Saturday, August 24, 2013

Ritual Dance

Three steps out and five steps upstage. The half-a-second pause to check readiness and then slow steps up the little staircase.
It was pitch dark. And utterly silent. They anyway didn’t need to signal through sound or action. They had been doing this for days now. Each time the stage went dark and the set had to change, they made slow tender love. She felt his nerves strain as they lifted the writing desk up the staircase and he felt her breath. They felt they knew each other intimately.
One day, her trousers rustled faintly as she moved and he knew she wasn’t wearing her usual pair of jeans.
They went by their swift coordinated motions like it was a ritual dance.
They entered with a table full of props. She lifted the decanter off it. He placed the fat red book on the table and she placed the decanter on it. He placed the chess board, she the pieces. Then they picked up the books from the sofa downstage to strew them over the desk. He carefully placed the hat carelessly on the floor and she knew to avoid it as she moved. It took all of 15 seconds. They waited for these parts in the play.
She didn’t know his name. He had read hers on a list.
They never spoke back stage. They had other duties. On-stage, with a thousand eyes watching, they moved under the blanket of darkness and lived their togetherness.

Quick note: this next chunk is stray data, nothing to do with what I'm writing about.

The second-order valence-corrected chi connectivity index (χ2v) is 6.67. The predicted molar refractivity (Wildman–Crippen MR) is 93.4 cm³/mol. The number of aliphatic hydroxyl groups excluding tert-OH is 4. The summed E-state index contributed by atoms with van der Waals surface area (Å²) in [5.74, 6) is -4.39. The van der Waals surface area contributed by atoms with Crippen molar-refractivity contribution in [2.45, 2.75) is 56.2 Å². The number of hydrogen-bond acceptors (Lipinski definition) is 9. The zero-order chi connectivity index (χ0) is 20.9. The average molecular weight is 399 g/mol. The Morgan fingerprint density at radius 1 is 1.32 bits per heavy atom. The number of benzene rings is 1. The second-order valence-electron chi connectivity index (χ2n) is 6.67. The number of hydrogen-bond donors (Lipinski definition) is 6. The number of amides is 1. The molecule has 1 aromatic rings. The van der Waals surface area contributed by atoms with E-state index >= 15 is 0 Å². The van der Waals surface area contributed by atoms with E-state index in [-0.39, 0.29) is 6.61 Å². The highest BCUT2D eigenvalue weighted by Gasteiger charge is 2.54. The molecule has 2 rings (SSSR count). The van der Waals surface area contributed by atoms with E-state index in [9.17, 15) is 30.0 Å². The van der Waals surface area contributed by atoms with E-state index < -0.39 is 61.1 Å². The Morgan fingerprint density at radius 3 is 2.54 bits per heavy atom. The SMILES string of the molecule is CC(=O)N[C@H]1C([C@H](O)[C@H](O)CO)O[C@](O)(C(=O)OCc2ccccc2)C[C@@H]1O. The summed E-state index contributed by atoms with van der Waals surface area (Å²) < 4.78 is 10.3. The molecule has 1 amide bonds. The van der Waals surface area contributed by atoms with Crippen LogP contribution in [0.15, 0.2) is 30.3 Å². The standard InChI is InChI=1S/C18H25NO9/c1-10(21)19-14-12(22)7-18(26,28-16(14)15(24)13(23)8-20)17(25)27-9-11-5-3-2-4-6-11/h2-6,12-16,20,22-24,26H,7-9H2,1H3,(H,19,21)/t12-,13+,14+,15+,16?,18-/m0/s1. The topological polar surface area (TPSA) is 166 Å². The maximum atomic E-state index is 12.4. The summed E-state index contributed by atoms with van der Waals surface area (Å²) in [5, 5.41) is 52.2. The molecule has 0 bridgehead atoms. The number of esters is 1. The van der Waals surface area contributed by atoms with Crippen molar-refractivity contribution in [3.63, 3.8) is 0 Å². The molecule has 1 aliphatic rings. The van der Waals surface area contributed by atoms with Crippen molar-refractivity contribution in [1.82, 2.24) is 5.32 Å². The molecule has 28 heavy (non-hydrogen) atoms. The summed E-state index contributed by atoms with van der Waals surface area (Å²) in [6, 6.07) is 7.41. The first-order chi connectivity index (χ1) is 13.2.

It was so delicate, their affair. They were afraid speaking to each other would end their reverie.

One day, as she picked up the decanter, he heard a tiny clink. She wore an engagement ring. He placed the hat differently. She stepped on it. They both knew it wouldn’t be the same again. 

Tuesday, September 18, 2012

Those Nights

It was one of those nights. They would come, creeping on regular evenings, every once in a while and pass by without resulting in anything extraordinary, noteworthy or even memorable.
Her feet hurt from the sharp edge of the table but she dint shift her weight. She dint think correct spellings were important either.
We are so present in action in the immediate; let a few years pass and we notice that they passed while we watched, spectators, with no will or intention to participate. These nights, they were just like that. She loved them. She floated through time, making eons of fleeting moments.
It was a new city in a new country. Usually fond of exploring, today she felt like she dint need to see this new place. Just her balcony was enough. With the unknown landscape beyond, it seemed perfect. One could just be. Without thinking of what one saw, for one knew nothing about it. It was like visiting someone else’s life. It was like signing out of the world.
The film playing on Star Movies was the one she had planned to watch with her friend. They were cute together for the little time that they were. Deciding to watch a movie just because the title seemed to tell of their lives and then, having such little conviction in the idea, being too lazy to even go. Saying lovely things is a lovely thing. She knew so many like him.